Category Archives: Uncategorized

13th August 2020

Victorian Mounted Rifles

The Victoria Mounted Rifles was a regiment of forces from regiments, including the 2nd  and 5th Mounted Rifles and the 20th Light Horse, that served in the Second Boer War in 1901.

The Arena (Melbourne) 26th December 1901 page 1. “Colonel Tom Price. Commander of the Victorian Mounted Rifles. A memento of the Troops returned from South Africa, Dec 1900 from the drawing by J.MCDONALD”

The 8th/13th Victorian Mounted Rifles (1948-1992) was linked to this unit through the 20th Light Horse, which along with the 8th and 13th,were remembered in  this regiment.

Stokes & Sons Melb

Australian Army Aviation Corps

Stokes Melb

This corps was formed in 1968 to take over from the No.16 Army Light Aircraft Squadron form in 1960. it uses helicopters for troop lifting, fire support and reconnaissance.


12th August 2020

I was wrong …

Stokes Melb








Because of the similarity to South Australian Volunteers (SAV) and South Australian Militia (SAM) buttons, I thought this must be a South Australian Rifles button rather than a SA Railways button. Checking in the South Australian Library collection, I found a photo of a railways porter in 1950 that is clear enough to see the buttons.


Enlarged detail.

11th August 2020

Uniform Buttons

4th/19th Prince of Wales Light Horse

Stokes & Sons Melb








In 1948 three former regiments, including the famous 4th Light Horse, were merged to form this unit of the Citizens Military Force. It continues today as a cavalry regiment of the Army Reserve.

The Daily Telegraph (Sydney) 2nd March 1934 page 14. Member s of the 17th Prince of Wales Light Horse in training.


Royal Australian Corps of Signals

Stokes & Sons Melb








RA signals provides electronic warfare as well as information and communication technology to support the Army. It was formed in 1906. In 1911 it was merged with the Australian Engineers, only to be separated again in 1925. It was conferred the Royal designation in 1948.

The West Australian, 22nd April 1949 page 7.


1st/15th Royal New South Wales Lancers

Stokes & Sons Melb



The Sydney Light Horse Volunteers in 1885. In 1956 it merged with the 15th Northern Rivers Lancers to form the current regiment. Is is a Australian Army reserve light Cavalry (Reconnaissance) Regiment.

The Biz (NSW), 18th November 1964 page 1.

9th August 2020

University regiments

These serve/have served as training regiments.

West Australian University Regiment

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The WUR as formed in 1949 to be a training unit for the Australian Army Reserve 13th Brigade.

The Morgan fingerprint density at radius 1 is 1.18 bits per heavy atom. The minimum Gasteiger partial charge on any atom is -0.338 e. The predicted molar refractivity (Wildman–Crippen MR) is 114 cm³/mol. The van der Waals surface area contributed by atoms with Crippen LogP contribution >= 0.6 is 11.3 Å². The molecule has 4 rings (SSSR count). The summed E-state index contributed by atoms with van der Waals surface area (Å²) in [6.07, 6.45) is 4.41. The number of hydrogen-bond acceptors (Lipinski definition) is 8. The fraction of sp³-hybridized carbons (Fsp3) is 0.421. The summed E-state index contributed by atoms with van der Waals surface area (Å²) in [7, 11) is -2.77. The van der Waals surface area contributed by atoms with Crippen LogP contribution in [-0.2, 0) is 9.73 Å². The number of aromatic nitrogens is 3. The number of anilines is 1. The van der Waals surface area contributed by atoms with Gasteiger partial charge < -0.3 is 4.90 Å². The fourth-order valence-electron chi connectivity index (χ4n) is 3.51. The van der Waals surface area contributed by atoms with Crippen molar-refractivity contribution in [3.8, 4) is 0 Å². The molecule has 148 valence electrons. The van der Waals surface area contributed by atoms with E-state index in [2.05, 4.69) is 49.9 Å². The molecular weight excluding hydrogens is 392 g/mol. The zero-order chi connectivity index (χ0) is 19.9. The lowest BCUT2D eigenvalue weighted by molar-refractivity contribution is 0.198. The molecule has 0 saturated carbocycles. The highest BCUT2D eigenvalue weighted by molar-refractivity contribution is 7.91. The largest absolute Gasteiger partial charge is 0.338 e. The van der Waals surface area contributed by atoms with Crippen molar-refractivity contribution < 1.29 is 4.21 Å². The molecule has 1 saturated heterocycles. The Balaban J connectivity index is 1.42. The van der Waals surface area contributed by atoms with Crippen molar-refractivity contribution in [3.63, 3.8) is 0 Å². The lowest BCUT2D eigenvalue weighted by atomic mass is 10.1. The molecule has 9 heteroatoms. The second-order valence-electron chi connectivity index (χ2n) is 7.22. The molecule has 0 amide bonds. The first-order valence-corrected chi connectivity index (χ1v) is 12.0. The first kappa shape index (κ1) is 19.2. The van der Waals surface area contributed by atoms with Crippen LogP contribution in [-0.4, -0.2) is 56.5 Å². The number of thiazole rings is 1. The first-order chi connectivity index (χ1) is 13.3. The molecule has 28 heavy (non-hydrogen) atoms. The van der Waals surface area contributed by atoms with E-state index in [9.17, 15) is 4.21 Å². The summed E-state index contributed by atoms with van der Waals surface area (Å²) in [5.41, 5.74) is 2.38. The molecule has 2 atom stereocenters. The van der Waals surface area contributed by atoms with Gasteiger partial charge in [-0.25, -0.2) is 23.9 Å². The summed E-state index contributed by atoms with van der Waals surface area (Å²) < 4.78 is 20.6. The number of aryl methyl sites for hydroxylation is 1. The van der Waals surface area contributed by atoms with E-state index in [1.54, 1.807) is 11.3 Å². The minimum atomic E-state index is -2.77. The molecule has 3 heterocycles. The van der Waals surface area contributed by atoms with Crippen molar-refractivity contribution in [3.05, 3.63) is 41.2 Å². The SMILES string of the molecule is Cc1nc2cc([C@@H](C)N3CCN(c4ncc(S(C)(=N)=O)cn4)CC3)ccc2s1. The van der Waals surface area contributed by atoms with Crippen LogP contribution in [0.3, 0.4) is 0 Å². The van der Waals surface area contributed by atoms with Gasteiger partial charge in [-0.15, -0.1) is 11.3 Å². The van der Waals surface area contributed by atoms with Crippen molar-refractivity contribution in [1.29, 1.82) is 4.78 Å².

Queensland University Regiment

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A training unit of the Australian Army Reserve, 8th Brigade. It began as the University Rifles in 1932 and renamed in 1948.


Queensland Agricultural  College

From Digger History.

Started in 1928, this unit was originally the Cavalry Mobile Veterinary Section. This unit was later renamed as the Regional University Regiment of Queensland (RURQ) and amalgamated with Queensand University Regiment (QUR) in 1997.


Gatton Past Students Association: 1936 Regiment. See


Melbourne University Regiment

The MUR began as the D Company, 4th Battalion of the Victorian Rifles in 1884. Sir John Monash was a Colour Sergeant of this unit. It became the Melbourne University Rifles in 1910. It was disbanded in 1942, to be reformed as the MUR in 1948.


Monash University Regiment

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MONUR was named in honour of General Sir John Monash. It was a training unit of the Australian Army is association with Monash University. Sincve 1970 it became a training  regiment in its own right, then in 2013 was amalgamated with MUR.


Deakin University Regiment/ Company






This unit is defunct, but existed perhaps in the 1980s-90s.


University of New South Wales Regiment

This unit became a Australian army Reserve training unit of the 8th brigade in 2018.

The university was originally called the NSW University of Technology. The university and regiment were renamed in 1958.


Sydney University Regiment







The University Volunteer Rifles was formed in 1900, part of the NSW Defence Force. It was renamed to the SUR in 1927. it is an officer training unit for the Australian Army reserve.


Adelaide University Regiment

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The AUR is an Army Reserve unit. based at the Hamstead Barracks in Adelaide, but with elements in the Northern Territory and Tasmania. It was first formed in 1948 and since 1991 has soley focused on training of Reserve officer cadets.


Other Military Colleges and Schools


Army Apprentices school

The Balcombe Army Camp at Mount Martha, Victoria was opened  on 2nd June 1948 for boys from 15-17.5 years as a live-in school to undertake a 3 year Army trade qualification. In 1982 it was relocated to Latchford Barracks in Bongellia, near Wodonga. It closed in 1995.